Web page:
The district court granted defendants' motion to dismiss pursuant to Rule 12(b)(6). This appeal followed.
The district court did not reach the merits of Vistamar's civil rights claims because it dismissed the case as untimely under the statute of limitations. Plaintiff now seeks review of two issues: 1) whether the instant action is time-barred; and 2) whether the doctrines of equitable tolling or equitable estoppel are applicable to the instant case. Defendants raise res judicata as an alternative affirmative defense, but because we find that plaintiff's claim is time-barred, we need not consider it.
We review the district court's grant of defendants' motion to dismiss de novo. Badillo-Santiago v. Naveira-Merly, 378 F.3d 1, 5 (1st Cir.2004). In an appeal of a Rule 12(b)(6) dismissal, we must accept as true all well-pleaded facts as the plaintiff presents them. Edes v. Verizon Communs., 417 F.3d 133, 137 (1st Cir.2005).
Section 1983 creates a private right of action for violations of federally protected rights. Because it has no statute of limitations provision, § 1983 claims “borrow[ ] the appropriate state law governing limitations unless contrary to federal law.” Poy v. Boutselis, 352 F.3d 479, 483 (1st Cir.2003) (citing Wilson v. García, 471 U.S. 261, 105 S.Ct. 1938, 85 L.Ed.2d 254 (1985)).
The parties do not dispute-and it is well-established in this circuit-that the relevant statute of limitations for civil rights claims in Puerto Rico is one year, in accordance with 31 L.P.R.A. § 5298(2). Centro Médico del Turabo, Inc. v. Feliciano de Melecio, 406 F.3d 1, 6 (1st Cir.2005); Benítez-Pons v. Puerto Rico, 136 F.3d 54, 59 (1st Cir.1998).
What they do dispute is the date when the one-year limitations period began to accrue. Vistamar maintains that the district court erred when it dismissed the claim as untimely. Defendants argue-and the district court agreed-that the claim was filed almost 30 years late.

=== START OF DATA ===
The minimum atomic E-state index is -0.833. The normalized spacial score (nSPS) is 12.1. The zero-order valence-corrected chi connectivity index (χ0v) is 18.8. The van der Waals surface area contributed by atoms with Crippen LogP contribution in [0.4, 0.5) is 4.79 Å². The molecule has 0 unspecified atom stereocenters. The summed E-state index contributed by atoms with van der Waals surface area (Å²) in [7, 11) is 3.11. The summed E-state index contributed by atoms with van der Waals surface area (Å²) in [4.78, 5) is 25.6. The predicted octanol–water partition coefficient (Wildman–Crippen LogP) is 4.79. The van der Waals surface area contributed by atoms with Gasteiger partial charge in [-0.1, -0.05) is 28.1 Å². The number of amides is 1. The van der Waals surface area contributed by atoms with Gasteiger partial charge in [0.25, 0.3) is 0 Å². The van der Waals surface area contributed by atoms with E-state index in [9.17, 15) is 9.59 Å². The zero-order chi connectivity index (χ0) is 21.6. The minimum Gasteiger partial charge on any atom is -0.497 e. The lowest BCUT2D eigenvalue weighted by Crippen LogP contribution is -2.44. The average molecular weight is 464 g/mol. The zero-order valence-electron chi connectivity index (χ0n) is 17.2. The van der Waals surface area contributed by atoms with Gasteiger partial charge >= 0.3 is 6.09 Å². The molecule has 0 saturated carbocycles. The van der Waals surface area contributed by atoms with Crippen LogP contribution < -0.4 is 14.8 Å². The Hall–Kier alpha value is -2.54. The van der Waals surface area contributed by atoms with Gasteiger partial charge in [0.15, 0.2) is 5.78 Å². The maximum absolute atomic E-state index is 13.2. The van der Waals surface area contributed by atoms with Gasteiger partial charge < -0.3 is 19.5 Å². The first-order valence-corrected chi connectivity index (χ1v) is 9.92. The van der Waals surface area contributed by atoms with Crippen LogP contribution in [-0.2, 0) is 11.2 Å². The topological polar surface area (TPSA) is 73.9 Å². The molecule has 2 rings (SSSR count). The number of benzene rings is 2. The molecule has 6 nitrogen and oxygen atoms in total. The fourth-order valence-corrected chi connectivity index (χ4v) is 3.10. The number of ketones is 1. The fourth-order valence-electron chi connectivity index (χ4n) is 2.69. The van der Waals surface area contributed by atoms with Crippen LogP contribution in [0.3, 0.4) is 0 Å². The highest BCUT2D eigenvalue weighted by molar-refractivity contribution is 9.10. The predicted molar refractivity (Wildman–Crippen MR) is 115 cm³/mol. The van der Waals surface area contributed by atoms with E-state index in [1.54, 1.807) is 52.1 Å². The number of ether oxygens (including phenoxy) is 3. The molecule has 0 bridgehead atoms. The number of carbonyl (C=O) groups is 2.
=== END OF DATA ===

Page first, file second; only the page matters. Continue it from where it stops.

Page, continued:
We have held that “[a]lthough the limitations period is determined by state law, the date of accrual is a federal law question.” Carreras-Rosa v. Alves-Cruz, 127 F.3d 172, 174 (1st Cir.1997). The parties do not dispute the applicability of the general principle that § 1983 claims accrue “when the aggrieved party knows or has reason to know of the injury which is the basis for his action.” Rodríguez Narvaez v. Nazario, 895 F.2d 38, 42 n. 5 (1st Cir.1990). Rather, they differ as to the definition of the injury itself.
In determining the commencement of accrual, “[t]he first step ․ is to identify the actual injury of which the plaintiff complains.” Guzmán-Rivera v. Rivera-Cruz, 29 F.3d 3, 5 (1st Cir.1994). The Supreme Court has clearly stated that, in this inquiry, “the proper focus is on the time of the discriminatory act, not the point at which the consequences of the act become painful.” Chardón v. Fernández, 454 U.S. 6, 8, 102 S.Ct. 28, 70 L.Ed.2d 6 (1981) (citing Delaware State College v. Ricks, 449 U.S. 250, 258, 101 S.Ct. 498, 66 L.Ed.2d 431 (1980)).
Plaintiff insists that the injury suffered was not the loss of its land, but rather the taking of the land under false pretenses, an injury which it did not discover-or have reason to discover-until November 2002. Defendants argue that the relevant injury was the appropriation of the Vistamar Property, which occurred in 1974. We have long held that “[i]n a § 1983 case concerning the unlawful taking of property, the statute of limitations begins to run on the date of the wrongful appropriation.” Altair Corp. v. Pesquera de Busquets, 769 F.2d 30, 32 (1st Cir.1985), abrogated on other grounds by Carreras-Rosa v. Alves-Cruz, 127 F.3d, 172, 174 (1st Cir.1997); see also Gilbert v. City of Cambridge, 932 F.2d 51, 57 (1st Cir.1991); Centro Médico Del Turabo, Inc. v. Feliciano de Melecio, 321 F.Supp.2d 285, 290 (D.P.R.2004). Plaintiff essentially asks us to find that the appropriation did not become “wrongful” until Vistamar's investigation revealed defendants' true intentions.